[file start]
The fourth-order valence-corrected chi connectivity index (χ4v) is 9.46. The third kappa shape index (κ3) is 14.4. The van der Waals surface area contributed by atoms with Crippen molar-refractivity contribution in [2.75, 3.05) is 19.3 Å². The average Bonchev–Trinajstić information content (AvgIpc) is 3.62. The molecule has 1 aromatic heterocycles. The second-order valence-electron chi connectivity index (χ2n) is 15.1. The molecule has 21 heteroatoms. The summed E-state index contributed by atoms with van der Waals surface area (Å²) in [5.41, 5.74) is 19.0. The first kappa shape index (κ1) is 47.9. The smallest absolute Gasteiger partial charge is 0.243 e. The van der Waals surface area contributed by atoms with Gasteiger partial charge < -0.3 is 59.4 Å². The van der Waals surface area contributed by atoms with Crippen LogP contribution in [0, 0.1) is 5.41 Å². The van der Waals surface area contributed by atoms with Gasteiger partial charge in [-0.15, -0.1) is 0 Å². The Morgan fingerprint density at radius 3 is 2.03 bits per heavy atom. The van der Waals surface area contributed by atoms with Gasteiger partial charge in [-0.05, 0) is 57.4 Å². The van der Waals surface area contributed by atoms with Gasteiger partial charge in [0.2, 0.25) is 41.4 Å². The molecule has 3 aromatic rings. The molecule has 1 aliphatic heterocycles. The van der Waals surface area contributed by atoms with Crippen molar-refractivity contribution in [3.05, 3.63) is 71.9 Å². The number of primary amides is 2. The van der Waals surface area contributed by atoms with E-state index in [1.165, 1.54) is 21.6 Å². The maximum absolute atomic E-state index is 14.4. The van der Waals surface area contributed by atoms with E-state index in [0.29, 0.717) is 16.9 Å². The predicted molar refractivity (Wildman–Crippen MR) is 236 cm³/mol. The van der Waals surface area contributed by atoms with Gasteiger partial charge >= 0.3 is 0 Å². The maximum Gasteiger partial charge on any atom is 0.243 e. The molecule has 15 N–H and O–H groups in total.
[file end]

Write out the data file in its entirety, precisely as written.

The fourth-order valence-corrected chi connectivity index (χ4v) is 9.46. The third kappa shape index (κ3) is 14.4. The van der Waals surface area contributed by atoms with Crippen molar-refractivity contribution in [2.75, 3.05) is 19.3 Å². The average Bonchev–Trinajstić information content (AvgIpc) is 3.62. The molecule has 1 aromatic heterocycles. The second-order valence-electron chi connectivity index (χ2n) is 15.1. The molecule has 21 heteroatoms. The summed E-state index contributed by atoms with van der Waals surface area (Å²) in [5.41, 5.74) is 19.0. The first kappa shape index (κ1) is 47.9. The smallest absolute Gasteiger partial charge is 0.243 e. The van der Waals surface area contributed by atoms with Gasteiger partial charge < -0.3 is 59.4 Å². The van der Waals surface area contributed by atoms with Crippen LogP contribution in [0, 0.1) is 5.41 Å². The van der Waals surface area contributed by atoms with Gasteiger partial charge in [-0.15, -0.1) is 0 Å². The Morgan fingerprint density at radius 3 is 2.03 bits per heavy atom. The van der Waals surface area contributed by atoms with Gasteiger partial charge in [-0.05, 0) is 57.4 Å². The van der Waals surface area contributed by atoms with Gasteiger partial charge in [0.2, 0.25) is 41.4 Å². The molecule has 3 aromatic rings. The molecule has 1 aliphatic heterocycles. The van der Waals surface area contributed by atoms with Crippen molar-refractivity contribution in [3.05, 3.63) is 71.9 Å². The number of primary amides is 2. The van der Waals surface area contributed by atoms with E-state index in [1.165, 1.54) is 21.6 Å². The maximum absolute atomic E-state index is 14.4. The van der Waals surface area contributed by atoms with E-state index in [0.29, 0.717) is 16.9 Å². The predicted molar refractivity (Wildman–Crippen MR) is 236 cm³/mol. The van der Waals surface area contributed by atoms with Gasteiger partial charge >= 0.3 is 0 Å². The maximum Gasteiger partial charge on any atom is 0.243 e. The molecule has 15 N–H and O–H groups in total.